By Aileen Fraser, IBD Clinical Nurse Specialist at Bristol Royal Infirmary
As World IBD Day (19th May 2015) comes around, I have been reflecting back on the changes in inflammatory bowel disease (IBD) care over the course of my career. I have seen many changes, and the increase in IBD nurses is particularly close to my heart. This has undoubtedly been instrumental in improving the lives of many patients. However, services are not equal across the board, as was clear from the most recent UK IBD audit (2014). If I could have one wish, it would be for there to be the great IBD services for all patients.
Importantly, the chronic nature of this illness continues to take not only a physical but psychological toll on sufferers. From my talks with patients, I know they find it difficult to discuss their symptoms and don’t want to burden their family and friends by often complaining. They have ongoing, lifelong symptoms and sometimes there is little support at home or work. The embarrassing nature of their symptoms can also make it more difficult to discuss.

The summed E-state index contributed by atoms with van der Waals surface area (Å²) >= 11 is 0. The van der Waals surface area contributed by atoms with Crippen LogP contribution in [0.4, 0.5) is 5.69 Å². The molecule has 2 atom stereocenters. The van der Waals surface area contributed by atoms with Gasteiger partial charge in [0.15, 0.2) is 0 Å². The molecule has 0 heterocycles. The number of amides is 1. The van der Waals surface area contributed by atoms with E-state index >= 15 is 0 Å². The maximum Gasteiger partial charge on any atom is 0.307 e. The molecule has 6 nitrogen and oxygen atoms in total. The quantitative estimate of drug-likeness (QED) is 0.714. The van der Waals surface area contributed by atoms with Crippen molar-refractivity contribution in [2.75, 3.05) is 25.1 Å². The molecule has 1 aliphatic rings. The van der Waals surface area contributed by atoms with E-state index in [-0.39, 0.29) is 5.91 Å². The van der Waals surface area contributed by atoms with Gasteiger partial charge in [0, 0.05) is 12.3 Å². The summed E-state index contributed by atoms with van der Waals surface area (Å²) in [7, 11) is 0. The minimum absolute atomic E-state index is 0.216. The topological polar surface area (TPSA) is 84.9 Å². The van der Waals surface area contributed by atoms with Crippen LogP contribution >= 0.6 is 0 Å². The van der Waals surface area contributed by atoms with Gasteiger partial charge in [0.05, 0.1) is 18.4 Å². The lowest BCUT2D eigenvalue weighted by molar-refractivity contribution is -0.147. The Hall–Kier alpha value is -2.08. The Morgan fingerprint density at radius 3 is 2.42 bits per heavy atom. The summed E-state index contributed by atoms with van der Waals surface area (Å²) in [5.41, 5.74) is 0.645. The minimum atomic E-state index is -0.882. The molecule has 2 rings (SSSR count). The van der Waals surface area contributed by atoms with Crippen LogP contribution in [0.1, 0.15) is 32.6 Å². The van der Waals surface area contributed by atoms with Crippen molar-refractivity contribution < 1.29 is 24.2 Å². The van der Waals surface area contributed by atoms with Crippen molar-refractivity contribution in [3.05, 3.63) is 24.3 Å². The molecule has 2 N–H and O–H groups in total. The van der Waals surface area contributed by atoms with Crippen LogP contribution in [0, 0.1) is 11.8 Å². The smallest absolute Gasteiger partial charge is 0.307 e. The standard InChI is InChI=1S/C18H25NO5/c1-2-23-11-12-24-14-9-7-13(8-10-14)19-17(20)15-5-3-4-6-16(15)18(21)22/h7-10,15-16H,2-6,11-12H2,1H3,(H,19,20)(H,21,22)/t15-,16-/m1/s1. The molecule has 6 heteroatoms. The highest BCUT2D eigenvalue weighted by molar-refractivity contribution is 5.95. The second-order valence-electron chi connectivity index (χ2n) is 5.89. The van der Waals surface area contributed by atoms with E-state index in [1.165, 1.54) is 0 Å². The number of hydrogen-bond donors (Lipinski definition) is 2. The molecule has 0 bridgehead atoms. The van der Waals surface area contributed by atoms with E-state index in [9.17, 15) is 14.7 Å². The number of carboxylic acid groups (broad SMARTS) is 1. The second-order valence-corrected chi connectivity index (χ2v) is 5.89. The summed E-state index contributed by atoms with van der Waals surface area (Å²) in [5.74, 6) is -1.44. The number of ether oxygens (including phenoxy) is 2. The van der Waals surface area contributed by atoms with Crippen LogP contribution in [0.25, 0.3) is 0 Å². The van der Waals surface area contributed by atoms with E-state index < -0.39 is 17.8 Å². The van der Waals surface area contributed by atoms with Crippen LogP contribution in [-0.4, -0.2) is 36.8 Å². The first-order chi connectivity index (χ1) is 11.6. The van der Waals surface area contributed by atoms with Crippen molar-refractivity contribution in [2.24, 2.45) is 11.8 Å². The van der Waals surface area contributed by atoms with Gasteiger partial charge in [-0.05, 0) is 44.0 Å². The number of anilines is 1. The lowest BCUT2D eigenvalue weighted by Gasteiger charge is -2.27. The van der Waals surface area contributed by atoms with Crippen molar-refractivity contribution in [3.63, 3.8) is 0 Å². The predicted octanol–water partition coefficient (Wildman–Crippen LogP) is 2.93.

Unfortunately, as a health service, we have struggled to provide that psychological support needed to support patients to come to terms with the chronicity of the disease, and the ongoing psychological burden this causes. Hopefully over time we will have improved access to psychological services for all, in the same way there is improved access to medical treatment.